Jeff Mangum, renowned frontman of Neutral Milk Hotel, recently emerged from his hiatus for one last tour. Luckily for his fanbase here at IU, he stopped by Bloomington’s most adorably-named theater, the Buskirk-Chumley, to give a (mostly) solo acoustic performance.
Jeff Mangum took the stage wearing a pale yellow yoke sweater, drab green trousers, floppy hat, and a fiercely fluffy white-streaked beard + ‘burns. He looked a little like a wandering hermit, but an endearing one, possibly one that could have been conceptualized by Wes Anderson. He sat on a black chair on an undecorated stage, surrounded by water bottles. He pulled out throat spray and spat off to the side on the stage between most songs. During the performance of the first song, “Two-Headed Boy Pt. 1,” he repeatedly requested the sound mixer to tweak the levels (“Twoooo headed boy littlemoreguitarpleaseKevin there’s no reason to grieve”). Mangum did not seem to be interesting in putting on a performative persona. That was fine. No one was there to see a performative persona.
This isn’t to say that he was unprofessional. He just lacked the self-assured zeal for attention of other performers. Some bands get on stage and eat up the audience’s attention, frolicking like sugarhigh children in the glow. It kind of looked like Jeff Mangum had made an uneasy impasse with the music industry, like he loved playing his music just enough to put up with the performative baloney that it entailed, but not enough to wear sparkle pants.
For some context on the demographics at this concert: I am what I would call an Entry-Level Jeff Mangum fan. I listened to the album In The Aeroplane Over The Sea obsessively during high school. I cried when Mangum sang about the day we will die and our ashes will fly. Mangum’s concert at the Buskirk-Chumley made it very clear to me that there are fans like me, and then there’s the Yelling Fans. Many listeners’ enthusiasm ended up straddling the line between “affectionate” and “sexual harassment.” Here is a list of things fans yelled at Jeff Mangum during song breaks:
- WE LOVE YOU
- I LOVE YOU
- COME ON BLOOMINGTON WE CAN TREAT HIM BETTER THAN THIS
- (in response to the above) SHUT UP
- GUYS STOP YOU’RE GONNA FREAK HIM OUT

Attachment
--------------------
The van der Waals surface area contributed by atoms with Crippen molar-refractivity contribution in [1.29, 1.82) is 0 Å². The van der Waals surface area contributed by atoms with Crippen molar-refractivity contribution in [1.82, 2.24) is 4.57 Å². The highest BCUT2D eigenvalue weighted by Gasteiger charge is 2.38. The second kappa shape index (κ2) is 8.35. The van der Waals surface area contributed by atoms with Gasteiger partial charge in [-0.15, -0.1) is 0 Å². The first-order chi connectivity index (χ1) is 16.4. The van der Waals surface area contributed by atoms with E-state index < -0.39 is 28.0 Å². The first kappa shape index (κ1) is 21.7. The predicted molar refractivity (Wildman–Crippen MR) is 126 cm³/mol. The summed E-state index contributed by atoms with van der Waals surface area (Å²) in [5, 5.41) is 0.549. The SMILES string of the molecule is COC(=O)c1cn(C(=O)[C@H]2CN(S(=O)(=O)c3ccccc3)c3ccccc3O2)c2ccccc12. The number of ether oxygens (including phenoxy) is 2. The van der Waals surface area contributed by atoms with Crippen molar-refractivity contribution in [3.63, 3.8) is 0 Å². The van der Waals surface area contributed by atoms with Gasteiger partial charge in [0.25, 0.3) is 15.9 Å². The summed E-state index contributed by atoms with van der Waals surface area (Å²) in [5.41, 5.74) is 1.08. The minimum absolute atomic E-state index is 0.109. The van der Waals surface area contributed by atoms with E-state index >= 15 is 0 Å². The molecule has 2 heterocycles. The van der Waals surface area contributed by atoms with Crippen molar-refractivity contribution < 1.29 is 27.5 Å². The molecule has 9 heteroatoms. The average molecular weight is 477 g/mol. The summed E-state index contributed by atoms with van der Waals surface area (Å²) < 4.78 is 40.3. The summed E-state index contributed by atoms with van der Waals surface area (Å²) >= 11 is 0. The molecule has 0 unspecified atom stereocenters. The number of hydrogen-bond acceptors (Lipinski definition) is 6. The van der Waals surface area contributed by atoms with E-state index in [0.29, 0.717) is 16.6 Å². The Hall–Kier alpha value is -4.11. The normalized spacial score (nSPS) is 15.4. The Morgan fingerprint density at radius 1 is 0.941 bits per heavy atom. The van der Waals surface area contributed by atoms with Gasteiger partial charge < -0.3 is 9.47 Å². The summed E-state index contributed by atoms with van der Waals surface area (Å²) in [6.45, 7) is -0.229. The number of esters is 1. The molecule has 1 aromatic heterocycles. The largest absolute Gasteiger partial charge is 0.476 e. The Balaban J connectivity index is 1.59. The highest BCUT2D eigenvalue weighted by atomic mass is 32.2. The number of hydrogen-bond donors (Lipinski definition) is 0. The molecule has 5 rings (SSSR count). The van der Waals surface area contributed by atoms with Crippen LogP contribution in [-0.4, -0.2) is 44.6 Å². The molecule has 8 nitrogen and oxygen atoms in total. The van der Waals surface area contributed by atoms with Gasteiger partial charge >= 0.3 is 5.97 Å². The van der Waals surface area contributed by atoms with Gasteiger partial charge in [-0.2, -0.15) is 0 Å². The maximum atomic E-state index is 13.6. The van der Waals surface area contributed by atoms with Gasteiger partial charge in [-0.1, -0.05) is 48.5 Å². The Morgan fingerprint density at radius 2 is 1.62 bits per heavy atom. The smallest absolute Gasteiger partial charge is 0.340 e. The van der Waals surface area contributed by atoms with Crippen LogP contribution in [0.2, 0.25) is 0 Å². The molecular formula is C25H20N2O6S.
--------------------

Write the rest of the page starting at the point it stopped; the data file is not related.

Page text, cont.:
- JEFF MANGUM YOU MY N***AAAA
- DONT BE NERVOUS! (in response to a moment of hesitation from Mangum)
- JUST PICTURE US NAKED!
- …WE’RE PICTURING YOU NAKED
- DO YOU WANT TO GET ICE CREAM WITH ME AFTER THE SHOW?
…to which Mangum murmured in reply, “No thanks. I don’t need ice cream.” This polite acknowledgment elicited hollers and clapping. But then, so did everything Jeff Mangum did. This audience was a cult audience, in all its awkward, overenthusiastic, over-sharing glory.
What is it about Neutral Milk Hotel, and Jeff Mangum in particular, that inspires such ardent enthusiasm? Part of the frenzy was certainly induced by the rarity of the performance. Mangum has always had an air of elusiveness, which was made concrete by his sudden and complete retreat from the music industry. There was still a miraculous feeling to the fact that this man was on stage before us.
But there’s also an innate quality to NMH’s music that still attracts listeners 15 years after Aeroplane’s release. There’s something transcendental in the combination of unrestrained instrumentation, Mangum’s melodious howl, and the lyrics themselves. Aeroplane views tragedy through a lens of beauty, transforming death and suffering into bizarre, gentle poetry. Mangum is of the singer-songwriter poet class. It doesn’t matter that his singing voice isn’t a classical pop or rock voice. The point of NMH isn’t to be stylish or mind-numbing music. In Mangum’s words, “The music wasn’t just there for entertainment: we were trying to create some sort of change.” (source)
The songs were mostly classics, including many of the best songs from Neutral Milk Hotel’s small discography. There were whoops of recognition from the audience within the first few chords of most songs. A horn player from Briars of North America, an opening band, joined Mangum for a few songs. Mangum took the stage again after a several minutes of disorganized clapping evolved into the universally-recognized synchronized “encore” clap:
“CLAP… CLAP… CLAP. CLAP. CLAPCLAPCLAP clapclapclapclapclapwefdsbjmn,qewbjfdsake”
And then Jeff Mangum trudged back on stage, picked up a burnished guitar, and told his best story. It’s a sad one, about a beautiful face and a place that is circling all round the sun.